A. c. pictigaster Gloyd & Conant, 1943 Trans-pecos copperhead The United States, in western Texas from the vicinity of the Pecos and Devils rivers to the counties of Jeff Davis and Presidio. Mexico, in northern Chihuahua and Coahuila.

See also


Habitats Isolated Closeups
Agkistrodon contortrix laticinctus.jpg Southern copperhead.jpg A03 2618 640x427.JPG
Broad-banded copperhead Southern Copperhead St. Louis Zoo
Vbcoperriver.jpg AmericanCopperhead.jpg Agkistrodon contortrix mokasen CDC.png
Copperhead crossing river in
Virginia Beach
Southern Copperhead in
Covington, Georgia, at Bert
Adams Scout Reservation
Northern copperhead
Southern copperhead01.jpg          Southern copperhead02.jpg Southern copperhead03.jpg
Southern copperhead, near
a cicada (in Arkansas)
Southern copperhead
consuming cicada (Arkansas)
Southern copperhead close
up (in Arkansas)

Popular culture

  • In the movie, Copperhead, A small town in the Wild West is attacked by thousands of Copperheads.


  1. ^ a b McDiarmid RW, Campbell JA, Touré T. 1999. Snake Species of the World: A Taxonomic and Geographic Reference, vol. 1. Herpetologists' League. 511 pp. ISBN 1-893777-00-6 (series). ISBN 1-893777-01-4 (volume).
  2. ^ a b c d "Agkistrodon contortrix". Integrated Taxonomic Information System. Retrieved 28 November 2006. 
  3. ^ a b c Campbell JA, Lamar WW. 2004. The Venomous Reptiles of the Western Hemisphere. Comstock Publishing Associates, Ithaca and London. 870 pp. 1500 plates. ISBN 0-8014-4141-2.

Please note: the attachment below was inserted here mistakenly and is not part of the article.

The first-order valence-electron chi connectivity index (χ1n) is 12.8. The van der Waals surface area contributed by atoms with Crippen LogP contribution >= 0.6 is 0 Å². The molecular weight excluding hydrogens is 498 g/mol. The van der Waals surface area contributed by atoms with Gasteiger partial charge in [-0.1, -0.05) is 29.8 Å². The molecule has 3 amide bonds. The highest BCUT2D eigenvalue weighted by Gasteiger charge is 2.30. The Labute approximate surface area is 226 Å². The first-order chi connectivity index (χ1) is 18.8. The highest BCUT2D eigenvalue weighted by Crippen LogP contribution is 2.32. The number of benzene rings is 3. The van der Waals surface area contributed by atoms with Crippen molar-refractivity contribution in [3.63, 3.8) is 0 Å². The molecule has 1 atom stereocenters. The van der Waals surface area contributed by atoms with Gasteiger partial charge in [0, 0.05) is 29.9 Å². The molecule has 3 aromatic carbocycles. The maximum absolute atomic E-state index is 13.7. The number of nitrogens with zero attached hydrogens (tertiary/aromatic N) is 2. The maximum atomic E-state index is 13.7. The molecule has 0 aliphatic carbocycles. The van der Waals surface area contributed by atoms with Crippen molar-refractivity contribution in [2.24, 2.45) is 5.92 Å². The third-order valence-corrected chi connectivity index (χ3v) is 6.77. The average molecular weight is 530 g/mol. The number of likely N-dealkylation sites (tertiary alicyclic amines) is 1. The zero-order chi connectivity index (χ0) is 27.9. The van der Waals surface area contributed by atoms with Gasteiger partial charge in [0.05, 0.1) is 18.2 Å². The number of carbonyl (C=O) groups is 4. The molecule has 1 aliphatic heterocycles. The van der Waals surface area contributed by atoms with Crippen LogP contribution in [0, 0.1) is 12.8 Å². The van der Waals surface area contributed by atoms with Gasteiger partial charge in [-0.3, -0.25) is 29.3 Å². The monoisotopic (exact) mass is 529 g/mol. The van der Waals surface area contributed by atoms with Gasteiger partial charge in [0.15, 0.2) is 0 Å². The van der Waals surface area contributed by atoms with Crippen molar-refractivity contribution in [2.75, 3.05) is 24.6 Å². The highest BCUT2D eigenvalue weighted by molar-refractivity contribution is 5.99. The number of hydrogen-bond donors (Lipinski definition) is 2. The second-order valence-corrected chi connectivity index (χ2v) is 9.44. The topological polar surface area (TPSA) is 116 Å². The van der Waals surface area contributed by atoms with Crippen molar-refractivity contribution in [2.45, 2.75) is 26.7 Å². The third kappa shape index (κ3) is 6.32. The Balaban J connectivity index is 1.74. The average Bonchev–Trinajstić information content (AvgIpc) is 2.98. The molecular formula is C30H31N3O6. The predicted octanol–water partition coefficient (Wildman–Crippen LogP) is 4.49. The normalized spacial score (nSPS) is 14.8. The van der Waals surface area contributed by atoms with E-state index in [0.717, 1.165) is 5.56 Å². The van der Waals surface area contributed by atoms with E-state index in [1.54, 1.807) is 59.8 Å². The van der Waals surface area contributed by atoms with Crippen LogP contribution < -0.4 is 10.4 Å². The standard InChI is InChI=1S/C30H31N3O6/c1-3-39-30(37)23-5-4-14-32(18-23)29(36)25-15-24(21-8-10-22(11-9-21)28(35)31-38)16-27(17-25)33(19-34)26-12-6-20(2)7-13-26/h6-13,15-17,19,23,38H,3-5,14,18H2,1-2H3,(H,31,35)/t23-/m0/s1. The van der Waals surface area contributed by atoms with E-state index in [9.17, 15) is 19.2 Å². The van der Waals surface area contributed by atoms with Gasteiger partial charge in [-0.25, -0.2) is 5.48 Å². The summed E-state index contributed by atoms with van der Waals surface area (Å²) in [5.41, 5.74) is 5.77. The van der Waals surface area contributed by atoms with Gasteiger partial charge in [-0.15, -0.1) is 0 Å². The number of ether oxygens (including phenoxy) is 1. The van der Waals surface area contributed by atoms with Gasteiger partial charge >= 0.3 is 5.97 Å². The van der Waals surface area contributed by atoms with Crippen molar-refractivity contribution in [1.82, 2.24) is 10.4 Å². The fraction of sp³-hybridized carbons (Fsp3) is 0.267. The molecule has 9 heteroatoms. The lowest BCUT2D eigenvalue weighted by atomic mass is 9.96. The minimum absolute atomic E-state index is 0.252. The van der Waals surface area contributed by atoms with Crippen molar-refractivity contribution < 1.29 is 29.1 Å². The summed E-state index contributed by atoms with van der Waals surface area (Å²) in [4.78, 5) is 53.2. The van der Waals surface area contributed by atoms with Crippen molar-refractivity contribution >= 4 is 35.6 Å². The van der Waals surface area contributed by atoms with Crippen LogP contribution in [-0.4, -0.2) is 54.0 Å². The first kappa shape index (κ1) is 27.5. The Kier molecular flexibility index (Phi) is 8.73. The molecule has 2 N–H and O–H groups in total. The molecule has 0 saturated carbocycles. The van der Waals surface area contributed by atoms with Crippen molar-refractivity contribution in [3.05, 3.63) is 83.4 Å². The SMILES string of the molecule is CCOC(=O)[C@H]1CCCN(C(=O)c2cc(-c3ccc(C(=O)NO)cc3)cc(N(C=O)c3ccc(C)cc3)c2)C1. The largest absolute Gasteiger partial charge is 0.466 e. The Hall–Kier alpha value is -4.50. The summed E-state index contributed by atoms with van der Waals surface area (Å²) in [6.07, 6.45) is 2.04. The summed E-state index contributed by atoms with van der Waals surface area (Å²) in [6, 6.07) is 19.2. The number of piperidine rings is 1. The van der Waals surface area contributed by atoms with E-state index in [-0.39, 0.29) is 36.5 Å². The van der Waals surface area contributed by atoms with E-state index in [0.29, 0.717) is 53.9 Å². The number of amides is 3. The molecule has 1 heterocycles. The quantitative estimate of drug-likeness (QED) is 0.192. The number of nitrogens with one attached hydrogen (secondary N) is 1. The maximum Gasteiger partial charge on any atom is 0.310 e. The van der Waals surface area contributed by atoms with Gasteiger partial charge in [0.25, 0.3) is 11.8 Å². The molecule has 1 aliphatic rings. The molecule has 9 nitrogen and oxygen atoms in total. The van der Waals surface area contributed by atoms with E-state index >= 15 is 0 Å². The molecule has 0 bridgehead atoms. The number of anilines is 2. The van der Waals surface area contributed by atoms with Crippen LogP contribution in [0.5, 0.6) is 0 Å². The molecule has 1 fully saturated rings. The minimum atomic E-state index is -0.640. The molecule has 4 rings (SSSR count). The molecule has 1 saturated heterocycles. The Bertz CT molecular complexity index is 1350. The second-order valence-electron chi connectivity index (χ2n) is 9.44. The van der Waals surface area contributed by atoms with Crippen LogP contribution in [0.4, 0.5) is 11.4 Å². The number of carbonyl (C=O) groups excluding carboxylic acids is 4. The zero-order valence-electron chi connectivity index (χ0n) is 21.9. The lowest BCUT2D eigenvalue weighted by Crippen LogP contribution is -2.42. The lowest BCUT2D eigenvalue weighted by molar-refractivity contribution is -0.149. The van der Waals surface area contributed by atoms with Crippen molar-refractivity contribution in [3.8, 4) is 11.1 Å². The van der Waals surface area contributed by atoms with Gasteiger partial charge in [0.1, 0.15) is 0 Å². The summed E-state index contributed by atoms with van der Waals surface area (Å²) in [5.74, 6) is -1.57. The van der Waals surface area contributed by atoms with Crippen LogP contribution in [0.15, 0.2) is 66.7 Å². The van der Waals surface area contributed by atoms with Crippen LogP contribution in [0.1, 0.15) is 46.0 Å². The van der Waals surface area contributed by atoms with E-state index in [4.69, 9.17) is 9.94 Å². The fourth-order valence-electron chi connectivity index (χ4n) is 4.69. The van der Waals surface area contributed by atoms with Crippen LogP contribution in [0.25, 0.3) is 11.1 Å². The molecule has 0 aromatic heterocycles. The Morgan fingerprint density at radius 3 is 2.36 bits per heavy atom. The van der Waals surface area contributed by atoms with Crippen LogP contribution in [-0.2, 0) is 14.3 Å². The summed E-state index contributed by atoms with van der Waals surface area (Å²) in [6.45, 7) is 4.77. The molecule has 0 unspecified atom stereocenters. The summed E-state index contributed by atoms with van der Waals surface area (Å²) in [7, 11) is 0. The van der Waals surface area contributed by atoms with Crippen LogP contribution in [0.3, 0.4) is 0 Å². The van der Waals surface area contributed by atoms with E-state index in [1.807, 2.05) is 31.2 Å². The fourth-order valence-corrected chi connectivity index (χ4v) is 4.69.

4. ^ a b c d e f Gloyd HK, Conant R. 1990. Snakes of the Agkistrodon Complex: A Monographic Review. Society for the Study of Amphibians and Reptiles. 614 pp. 52 plates. LCCN 89-50342. ISBN 0-916984-20-6.
  5. ^ Wright AH, Wright AA. 1957. Handbook of Snakes. Comstock Publishing Associates. (7th printing, 1985). 1105 pp. ISBN 0-8014-0463-0 .
  6. ^ U.S. Navy. 1991. Poisonous Snakes of the World. US Govt. New York: Dover Publications Inc. 203 pp. ISBN 0-486-26629-X.
  7. ^ anonymous. (year?). Copperhead Snake, Life History Notes. Ohio Division of Wildlife. Publication 373 (399).
  8. ^ Agkistrodon contortrix at the IUCN Red List. Accessed 13 September 2007.
  9. ^ 2001 Categories & Criteria (version 3.1) at the IUCN Red List. Accessed 13 September 2007.
  10. ^ Reiserer, R. S. 2002. Stimulus control of caudal luring and other feeding responses: A program for research on visual perception in vipers, Pp. 361-383 in Schuett, G.W., M. Höggren, M. E. Douglas, and H. W. Greene (eds.), Biology of the Vipers, Eagle Mountain Publishing, Eagle Mtn., Utah.
  11. ^ "Venomous Snakes". National Institute for Occupational Safety and Health. Retrieved on November 10, 2008.
  12. ^ Smith, C.F., K. Schwenk , R. L. Earley , and G. W. Schuett. 2008. Sexual size dimorphism of the tongue in a North American pitviper. Journal of Zoology. 274(4): 367 - 374.
  13. ^

Further reading

  • Brimley CS. 1944. Amphibians and reptiles of North Carolina. Elon College, North Carolina, Carolina Biol. Supply Co., reprinted from Carolina Tips, 1939-43: 1-63.
  • Conant R. 1958. A field guide to reptiles and amphibians of the United States and Canada east of the 100th meridian. Boston, Massachusetts, Houghton, Mifflin Co.: i-xv, 1-366.
  • Livezey RL. 1949. An aberrant pattern of Agkistrodon mokeson austrinus. Herpetologica, 5: 93.

External links